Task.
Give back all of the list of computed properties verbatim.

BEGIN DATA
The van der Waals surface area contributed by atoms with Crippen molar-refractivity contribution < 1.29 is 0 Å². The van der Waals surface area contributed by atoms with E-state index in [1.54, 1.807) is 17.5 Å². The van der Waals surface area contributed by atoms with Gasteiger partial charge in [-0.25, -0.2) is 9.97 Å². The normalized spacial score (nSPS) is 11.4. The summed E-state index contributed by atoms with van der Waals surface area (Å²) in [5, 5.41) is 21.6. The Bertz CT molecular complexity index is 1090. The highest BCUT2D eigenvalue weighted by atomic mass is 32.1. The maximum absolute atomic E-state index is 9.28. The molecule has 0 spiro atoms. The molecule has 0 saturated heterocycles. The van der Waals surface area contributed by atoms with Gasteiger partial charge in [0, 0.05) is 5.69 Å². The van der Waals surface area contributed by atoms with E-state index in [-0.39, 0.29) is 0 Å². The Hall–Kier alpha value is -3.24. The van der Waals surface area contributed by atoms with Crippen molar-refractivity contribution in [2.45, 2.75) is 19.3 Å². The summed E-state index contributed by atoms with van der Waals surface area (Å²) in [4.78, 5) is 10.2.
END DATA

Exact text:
The van der Waals surface area contributed by atoms with Crippen molar-refractivity contribution < 1.29 is 0 Å². The van der Waals surface area contributed by atoms with E-state index in [1.54, 1.807) is 17.5 Å². The van der Waals surface area contributed by atoms with Gasteiger partial charge in [-0.25, -0.2) is 9.97 Å². The normalized spacial score (nSPS) is 11.4. The summed E-state index contributed by atoms with van der Waals surface area (Å²) in [5, 5.41) is 21.6. The Bertz CT molecular complexity index is 1090. The highest BCUT2D eigenvalue weighted by atomic mass is 32.1. The maximum absolute atomic E-state index is 9.28. The molecule has 0 spiro atoms. The molecule has 0 saturated heterocycles. The van der Waals surface area contributed by atoms with Gasteiger partial charge in [0, 0.05) is 5.69 Å². The van der Waals surface area contributed by atoms with E-state index in [-0.39, 0.29) is 0 Å². The Hall–Kier alpha value is -3.24. The van der Waals surface area contributed by atoms with Crippen molar-refractivity contribution in [2.45, 2.75) is 19.3 Å². The summed E-state index contributed by atoms with van der Waals surface area (Å²) in [4.78, 5) is 10.2.